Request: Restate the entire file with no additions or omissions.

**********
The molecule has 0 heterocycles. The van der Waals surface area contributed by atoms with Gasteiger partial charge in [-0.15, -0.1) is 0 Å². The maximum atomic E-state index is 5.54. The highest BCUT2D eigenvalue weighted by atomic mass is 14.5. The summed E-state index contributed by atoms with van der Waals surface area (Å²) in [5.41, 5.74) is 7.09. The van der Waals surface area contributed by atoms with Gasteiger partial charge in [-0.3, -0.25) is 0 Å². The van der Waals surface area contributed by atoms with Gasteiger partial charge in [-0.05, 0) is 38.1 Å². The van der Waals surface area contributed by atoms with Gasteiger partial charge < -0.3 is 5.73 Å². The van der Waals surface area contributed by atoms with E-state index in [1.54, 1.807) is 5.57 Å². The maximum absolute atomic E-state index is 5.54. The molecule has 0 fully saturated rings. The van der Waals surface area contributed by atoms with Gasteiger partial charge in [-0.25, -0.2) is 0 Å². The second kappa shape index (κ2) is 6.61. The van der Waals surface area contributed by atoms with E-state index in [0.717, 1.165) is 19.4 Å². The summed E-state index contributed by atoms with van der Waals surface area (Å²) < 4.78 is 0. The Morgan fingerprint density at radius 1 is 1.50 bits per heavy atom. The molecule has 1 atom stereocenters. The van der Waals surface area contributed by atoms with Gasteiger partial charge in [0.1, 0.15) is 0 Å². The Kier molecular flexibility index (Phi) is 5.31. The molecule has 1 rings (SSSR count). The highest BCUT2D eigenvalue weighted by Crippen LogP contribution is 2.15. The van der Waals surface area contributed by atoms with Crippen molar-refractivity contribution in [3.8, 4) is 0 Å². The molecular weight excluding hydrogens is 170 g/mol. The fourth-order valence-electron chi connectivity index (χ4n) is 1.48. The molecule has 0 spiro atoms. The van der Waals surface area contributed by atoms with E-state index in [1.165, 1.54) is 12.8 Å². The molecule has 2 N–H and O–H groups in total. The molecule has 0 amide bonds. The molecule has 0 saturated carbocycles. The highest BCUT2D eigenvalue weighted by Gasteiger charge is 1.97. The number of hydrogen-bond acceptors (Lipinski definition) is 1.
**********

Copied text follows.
The molecule has 0 heterocycles. The van der Waals surface area contributed by atoms with Gasteiger partial charge in [-0.15, -0.1) is 0 Å². The maximum atomic E-state index is 5.54. The highest BCUT2D eigenvalue weighted by atomic mass is 14.5. The summed E-state index contributed by atoms with van der Waals surface area (Å²) in [5.41, 5.74) is 7.09. The van der Waals surface area contributed by atoms with Gasteiger partial charge in [-0.3, -0.25) is 0 Å². The van der Waals surface area contributed by atoms with Gasteiger partial charge in [-0.05, 0) is 38.1 Å². The van der Waals surface area contributed by atoms with Gasteiger partial charge < -0.3 is 5.73 Å². The van der Waals surface area contributed by atoms with E-state index in [1.54, 1.807) is 5.57 Å². The maximum absolute atomic E-state index is 5.54. The molecule has 0 fully saturated rings. The van der Waals surface area contributed by atoms with Gasteiger partial charge in [-0.25, -0.2) is 0 Å². The second kappa shape index (κ2) is 6.61. The van der Waals surface area contributed by atoms with E-state index in [0.717, 1.165) is 19.4 Å². The summed E-state index contributed by atoms with van der Waals surface area (Å²) < 4.78 is 0. The Morgan fingerprint density at radius 1 is 1.50 bits per heavy atom. The molecule has 1 atom stereocenters. The van der Waals surface area contributed by atoms with Gasteiger partial charge in [0.1, 0.15) is 0 Å². The Kier molecular flexibility index (Phi) is 5.31. The molecule has 1 rings (SSSR count). The highest BCUT2D eigenvalue weighted by Crippen LogP contribution is 2.15. The van der Waals surface area contributed by atoms with Crippen molar-refractivity contribution in [3.8, 4) is 0 Å². The molecular weight excluding hydrogens is 170 g/mol. The fourth-order valence-electron chi connectivity index (χ4n) is 1.48. The molecule has 0 spiro atoms. The van der Waals surface area contributed by atoms with E-state index in [1.165, 1.54) is 12.8 Å². The molecule has 2 N–H and O–H groups in total. The molecule has 0 amide bonds. The molecule has 0 saturated carbocycles. The highest BCUT2D eigenvalue weighted by Gasteiger charge is 1.97. The number of hydrogen-bond acceptors (Lipinski definition) is 1.